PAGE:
Featured image I see that John has beat me to this story, but here’s my two cents on it as well: The news wires today are buzzing with the trial balloon of Nevada’s moderate Republican Governor Brian Sandoval as a possible Obama nominee to the Supreme Court. I believe it is a head fake, but it is worth starting out at face value. On the surface, the idea is plausible. You would »

Sandoval: The Silliest Trial Balloon Ever?

Featured image Today, numerous news sites reported breathlessly that President Obama is considering nominating Brian Sandoval, the Governor of Nevada–a Republican!–to the Supreme Court. The Washington Post led the charge: The White House is considering picking the Republican governor from Nevada to fill the current vacancy on the Supreme Court, scrambling political calculations… Political calculation is the only thing going on here. …in what is expected to be a contentious confirmation battle »

Biden’s 1992 advice: Don’t nominate Supreme Court Justice in election year

Featured image Speaking on the Senate floor in 1992, Joe Biden stated that if a Supreme Court vacancy were to arise while the “political season [i.e., the presidential campaign] is underway,” President George H.W. Bush should follow the “practice of the majority of his predecessors” and not nominate anyone to the vacancy until after the election. Biden added that that if President Bush were to ignore that advice, the Senate Judiciary Committee »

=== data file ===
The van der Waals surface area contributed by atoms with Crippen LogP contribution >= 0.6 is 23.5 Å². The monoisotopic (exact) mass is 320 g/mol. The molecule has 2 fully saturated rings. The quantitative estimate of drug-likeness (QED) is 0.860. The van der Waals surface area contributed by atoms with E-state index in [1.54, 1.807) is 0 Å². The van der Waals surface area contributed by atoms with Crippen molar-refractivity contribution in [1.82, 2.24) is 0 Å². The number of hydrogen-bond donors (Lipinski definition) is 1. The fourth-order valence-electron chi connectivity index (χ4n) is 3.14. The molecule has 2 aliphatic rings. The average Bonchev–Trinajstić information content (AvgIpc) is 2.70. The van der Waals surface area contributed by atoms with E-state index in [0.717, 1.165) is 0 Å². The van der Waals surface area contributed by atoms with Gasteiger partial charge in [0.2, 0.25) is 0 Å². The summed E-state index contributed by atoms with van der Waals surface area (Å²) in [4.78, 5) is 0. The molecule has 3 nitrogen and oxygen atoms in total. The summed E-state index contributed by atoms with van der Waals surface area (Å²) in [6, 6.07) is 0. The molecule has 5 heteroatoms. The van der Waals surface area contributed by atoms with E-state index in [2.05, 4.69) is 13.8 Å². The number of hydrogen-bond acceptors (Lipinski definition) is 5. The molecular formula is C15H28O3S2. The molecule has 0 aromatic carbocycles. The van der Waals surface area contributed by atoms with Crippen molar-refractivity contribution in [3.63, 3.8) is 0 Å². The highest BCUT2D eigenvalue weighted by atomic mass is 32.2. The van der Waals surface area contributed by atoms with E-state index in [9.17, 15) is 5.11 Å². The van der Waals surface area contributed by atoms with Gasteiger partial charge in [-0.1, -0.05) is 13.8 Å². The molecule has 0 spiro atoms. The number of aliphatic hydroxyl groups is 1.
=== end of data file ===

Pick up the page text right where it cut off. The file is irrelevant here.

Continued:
“Confirmation” bias

Featured image We have observed before that the American left never gives up. That’s admirable when it comes to matters of principle and policy. Here, conservatives also fight hard, though they probably could take a page or two from the left’s playbook. But when it comes to he-said-she-said type factual disputes about personalities or events — was Alger Hiss a Russian agent; did Clarence Thomas harass Anita Hill; did Dan Rather and »

The Times Does Supreme Court History

Featured image On Wednesday, the New York Times published an article on the impending nomination of a replacement for Justice Scalia headlined Should Obama Pick Nominee? Your Answer May Depend on How Much History You Know. The point of the piece was to suggest that better-informed people–those who know the most about history!–want the choice of the next justice to be President Obama’s. No surprise there. What’s funny about this is that »

Obama’s phony regret

Featured image More than 3,500 days after the fact, President Obama claims he regrets filibustering the nomination of Justice Alito to the Supreme Court. To be more precise, White House press secretary Josh Ernest makes this claim on Obama’s behalf. Obama himself has made no such public statement. Instead, as Scott notes, he has tried to talk his way out of the obvious contradiction between his filibuster of Altio and his insistence »